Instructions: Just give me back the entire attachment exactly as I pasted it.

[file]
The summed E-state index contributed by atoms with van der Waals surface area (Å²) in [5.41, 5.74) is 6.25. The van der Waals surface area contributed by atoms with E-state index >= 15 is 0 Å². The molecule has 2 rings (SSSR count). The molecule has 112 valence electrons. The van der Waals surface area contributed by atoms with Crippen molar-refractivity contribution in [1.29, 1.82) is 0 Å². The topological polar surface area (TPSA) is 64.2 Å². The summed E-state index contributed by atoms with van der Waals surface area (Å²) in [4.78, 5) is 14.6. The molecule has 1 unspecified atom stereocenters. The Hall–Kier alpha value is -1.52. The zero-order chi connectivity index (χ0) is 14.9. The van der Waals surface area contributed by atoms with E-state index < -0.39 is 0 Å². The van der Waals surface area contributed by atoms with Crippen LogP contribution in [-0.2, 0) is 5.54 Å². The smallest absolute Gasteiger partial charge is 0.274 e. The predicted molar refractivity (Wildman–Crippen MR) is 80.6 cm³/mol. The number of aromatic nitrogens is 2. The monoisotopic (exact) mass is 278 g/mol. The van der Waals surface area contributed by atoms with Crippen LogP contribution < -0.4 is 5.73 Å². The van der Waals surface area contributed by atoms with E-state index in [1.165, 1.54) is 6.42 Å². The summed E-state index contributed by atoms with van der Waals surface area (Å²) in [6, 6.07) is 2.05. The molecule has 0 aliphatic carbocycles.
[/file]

The summed E-state index contributed by atoms with van der Waals surface area (Å²) in [5.41, 5.74) is 6.25. The van der Waals surface area contributed by atoms with E-state index >= 15 is 0 Å². The molecule has 2 rings (SSSR count). The molecule has 112 valence electrons. The van der Waals surface area contributed by atoms with Crippen molar-refractivity contribution in [1.29, 1.82) is 0 Å². The topological polar surface area (TPSA) is 64.2 Å². The summed E-state index contributed by atoms with van der Waals surface area (Å²) in [4.78, 5) is 14.6. The molecule has 1 unspecified atom stereocenters. The Hall–Kier alpha value is -1.52. The zero-order chi connectivity index (χ0) is 14.9. The van der Waals surface area contributed by atoms with E-state index < -0.39 is 0 Å². The van der Waals surface area contributed by atoms with Crippen LogP contribution in [-0.2, 0) is 5.54 Å². The smallest absolute Gasteiger partial charge is 0.274 e. The predicted molar refractivity (Wildman–Crippen MR) is 80.6 cm³/mol. The number of aromatic nitrogens is 2. The monoisotopic (exact) mass is 278 g/mol. The van der Waals surface area contributed by atoms with Crippen LogP contribution < -0.4 is 5.73 Å². The van der Waals surface area contributed by atoms with E-state index in [1.165, 1.54) is 6.42 Å². The summed E-state index contributed by atoms with van der Waals surface area (Å²) in [6, 6.07) is 2.05. The molecule has 0 aliphatic carbocycles.